Africa Day at Kavarna Coffee House

143 N. Broadway, Green Bay, Wisc. 54303. Tel. (920) 430-3200.
On September 11th, Kavarna Coffeehouse and Ned Dorff will be presenting Africa Day, Exploring a Community’s Connection to a Continent. The idea evolved from the realization that Northeastern Wisconsin is home to an astounding number of non profits that are actively engaged in Africa. As well as presenting food, music, and family activities, Africa Day will feature representatives from many local non-profits, as well as African professors and students who live and work locally. Our goal is to both come to terms with the challenges that Africa faces, to consider the question of responsibility in an increasingly interconnected world, and to take a look at what people can do in one community to improve the health of another half way around the world.
And then, there will be music and dancing. In the evening we will be presenting Mandjou Mara and Tani Diakite, West African Musicians. There will be a suggested donation of $10 for the evening performances to cover costs, anything extra will be given to the non-profit groups that have presented throughout the day.
Join us for a wonderful event! The full schedule will be posted on this page as it develops, whoever in general terms:
9:00 to Noon: Family activities, games, crafts, and fun!
2:00 to 6:00: Presentations, Lectures, and Panels
7:00 to 11:00: Music and Dancing
Questions can be directed to info@kavarna.com.

143 N. Broadway, Green Bay, Wisc. 54303. Tel. (920) 430-3200.
On September 11th, Kavarna Coffeehouse and Ned Dorff will be presenting Africa Day, Exploring a Community’s Connection to a Continent. The idea evolved from the realization that Northeastern Wisconsin is home to an astounding number of non profits that are actively engaged in Africa. As well as presenting food, music, and family activities, Africa Day will feature representatives from many local non-profits, as well as African professors and students who live and work locally. Our goal is to both come to terms with the challenges that Africa faces, to consider the question of responsibility in an increasingly interconnected world, and to take a look at what people can do in one community to improve the health of another half way around the world.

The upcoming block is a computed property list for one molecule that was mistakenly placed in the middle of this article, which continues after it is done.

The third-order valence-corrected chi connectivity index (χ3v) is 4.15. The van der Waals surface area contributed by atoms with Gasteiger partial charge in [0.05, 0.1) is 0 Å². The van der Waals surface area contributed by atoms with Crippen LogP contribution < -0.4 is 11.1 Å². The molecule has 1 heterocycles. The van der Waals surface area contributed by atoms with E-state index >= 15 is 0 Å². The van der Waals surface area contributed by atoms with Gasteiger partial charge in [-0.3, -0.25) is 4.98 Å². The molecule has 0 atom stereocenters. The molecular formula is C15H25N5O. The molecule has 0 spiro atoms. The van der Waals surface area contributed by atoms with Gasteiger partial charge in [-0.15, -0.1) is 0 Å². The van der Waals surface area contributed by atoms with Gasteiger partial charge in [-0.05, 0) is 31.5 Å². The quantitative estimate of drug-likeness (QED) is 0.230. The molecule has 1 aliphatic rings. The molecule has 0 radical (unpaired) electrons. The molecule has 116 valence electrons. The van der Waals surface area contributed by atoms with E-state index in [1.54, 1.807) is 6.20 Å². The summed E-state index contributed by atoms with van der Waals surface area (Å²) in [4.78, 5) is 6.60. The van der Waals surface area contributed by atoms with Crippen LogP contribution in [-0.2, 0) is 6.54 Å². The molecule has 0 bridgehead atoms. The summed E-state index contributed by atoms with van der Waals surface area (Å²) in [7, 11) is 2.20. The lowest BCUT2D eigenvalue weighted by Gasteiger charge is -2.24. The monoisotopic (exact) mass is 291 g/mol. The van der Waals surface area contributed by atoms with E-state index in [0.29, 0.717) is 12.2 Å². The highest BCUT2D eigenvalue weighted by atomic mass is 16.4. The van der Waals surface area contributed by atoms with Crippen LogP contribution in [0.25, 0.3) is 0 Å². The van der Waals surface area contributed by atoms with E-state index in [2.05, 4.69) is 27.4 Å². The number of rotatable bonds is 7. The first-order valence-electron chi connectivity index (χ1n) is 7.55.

And then, there will be music and dancing. In the evening we will be presenting Mandjou Mara and Tani Diakite, West African Musicians. There will be a suggested donation of $10 for the evening performances to cover costs, anything extra will be given to the non-profit groups that have presented throughout the day.
Join us for a wonderful event! The full schedule will be posted on this page as it develops, whoever in general terms:
9:00 to Noon: Family activities, games, crafts, and fun!
2:00 to 6:00: Presentations, Lectures, and Panels
7:00 to 11:00: Music and Dancing
Questions can be directed to info@kavarna.com.

Summer Archaeology Experience!

The Museum Archaeology Program in Madison is hiring assistant crew leaders and field archaeologists for the 2010 field season (mid-April to mid-December, with shorter periods available).  Field school required for all field positions.

For more information call: (608)264-6562

Interested individuals should send a letter of interest, a resume and references to:

Kent E. Dickerson, Archaeology Field Coordinator

Museum Archaeology Program

Wisconsin Historical Society

816 State Street

Madison, WI 53706

Free Film This Wednesday!

Sita Sings the Blues

 

September 2, 7 pm.

 

The Neville Museum is hosting the first film in the Green Bay Film Society 2009-2010 film series.  The films will be from all over the world, and all are free.  The Neville is located on the west side of the river at the foot of the Main Street bridge (you don’t need to pay admission to the museum to see the film, but if you go early and do so [$4], among the exhibits are a teapot show including Prof. Emeritus David Damkoehler’s work [among many others] and the Art Annual [including some works by UWGB students and faculty]).

 

Here’s a description of the film: